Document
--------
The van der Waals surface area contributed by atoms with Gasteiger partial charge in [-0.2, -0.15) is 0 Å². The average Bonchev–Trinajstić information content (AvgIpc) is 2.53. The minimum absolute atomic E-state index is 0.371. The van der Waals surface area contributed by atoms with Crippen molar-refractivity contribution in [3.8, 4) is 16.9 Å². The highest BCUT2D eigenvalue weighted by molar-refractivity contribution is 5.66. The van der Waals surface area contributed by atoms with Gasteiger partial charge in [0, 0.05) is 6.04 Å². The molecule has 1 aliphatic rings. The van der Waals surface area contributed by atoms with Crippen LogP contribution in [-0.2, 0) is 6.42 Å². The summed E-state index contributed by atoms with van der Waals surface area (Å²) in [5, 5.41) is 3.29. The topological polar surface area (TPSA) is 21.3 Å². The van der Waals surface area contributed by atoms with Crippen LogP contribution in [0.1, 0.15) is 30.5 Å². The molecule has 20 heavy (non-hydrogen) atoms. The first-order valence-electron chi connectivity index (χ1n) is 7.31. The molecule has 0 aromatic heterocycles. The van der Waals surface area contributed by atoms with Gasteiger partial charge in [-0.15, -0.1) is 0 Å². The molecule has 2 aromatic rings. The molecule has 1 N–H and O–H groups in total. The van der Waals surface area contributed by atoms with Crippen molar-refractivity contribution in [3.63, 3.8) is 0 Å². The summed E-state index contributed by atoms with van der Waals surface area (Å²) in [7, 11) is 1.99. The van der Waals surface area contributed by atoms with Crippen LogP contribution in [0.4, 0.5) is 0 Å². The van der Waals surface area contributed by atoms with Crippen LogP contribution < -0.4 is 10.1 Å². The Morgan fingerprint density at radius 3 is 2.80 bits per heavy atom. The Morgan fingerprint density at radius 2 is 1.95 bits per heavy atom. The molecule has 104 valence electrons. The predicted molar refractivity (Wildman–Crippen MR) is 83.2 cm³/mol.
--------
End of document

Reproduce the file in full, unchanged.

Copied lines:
The van der Waals surface area contributed by atoms with Gasteiger partial charge in [-0.2, -0.15) is 0 Å². The average Bonchev–Trinajstić information content (AvgIpc) is 2.53. The minimum absolute atomic E-state index is 0.371. The van der Waals surface area contributed by atoms with Crippen molar-refractivity contribution in [3.8, 4) is 16.9 Å². The highest BCUT2D eigenvalue weighted by molar-refractivity contribution is 5.66. The van der Waals surface area contributed by atoms with Gasteiger partial charge in [0, 0.05) is 6.04 Å². The molecule has 1 aliphatic rings. The van der Waals surface area contributed by atoms with Crippen LogP contribution in [-0.2, 0) is 6.42 Å². The summed E-state index contributed by atoms with van der Waals surface area (Å²) in [5, 5.41) is 3.29. The topological polar surface area (TPSA) is 21.3 Å². The van der Waals surface area contributed by atoms with Crippen LogP contribution in [0.1, 0.15) is 30.5 Å². The molecule has 20 heavy (non-hydrogen) atoms. The first-order valence-electron chi connectivity index (χ1n) is 7.31. The molecule has 0 aromatic heterocycles. The van der Waals surface area contributed by atoms with Gasteiger partial charge in [-0.15, -0.1) is 0 Å². The molecule has 2 aromatic rings. The molecule has 1 N–H and O–H groups in total. The van der Waals surface area contributed by atoms with Crippen molar-refractivity contribution in [3.63, 3.8) is 0 Å². The summed E-state index contributed by atoms with van der Waals surface area (Å²) in [7, 11) is 1.99. The van der Waals surface area contributed by atoms with Crippen LogP contribution in [0.4, 0.5) is 0 Å². The van der Waals surface area contributed by atoms with Crippen LogP contribution < -0.4 is 10.1 Å². The Morgan fingerprint density at radius 3 is 2.80 bits per heavy atom. The Morgan fingerprint density at radius 2 is 1.95 bits per heavy atom. The molecule has 104 valence electrons. The predicted molar refractivity (Wildman–Crippen MR) is 83.2 cm³/mol.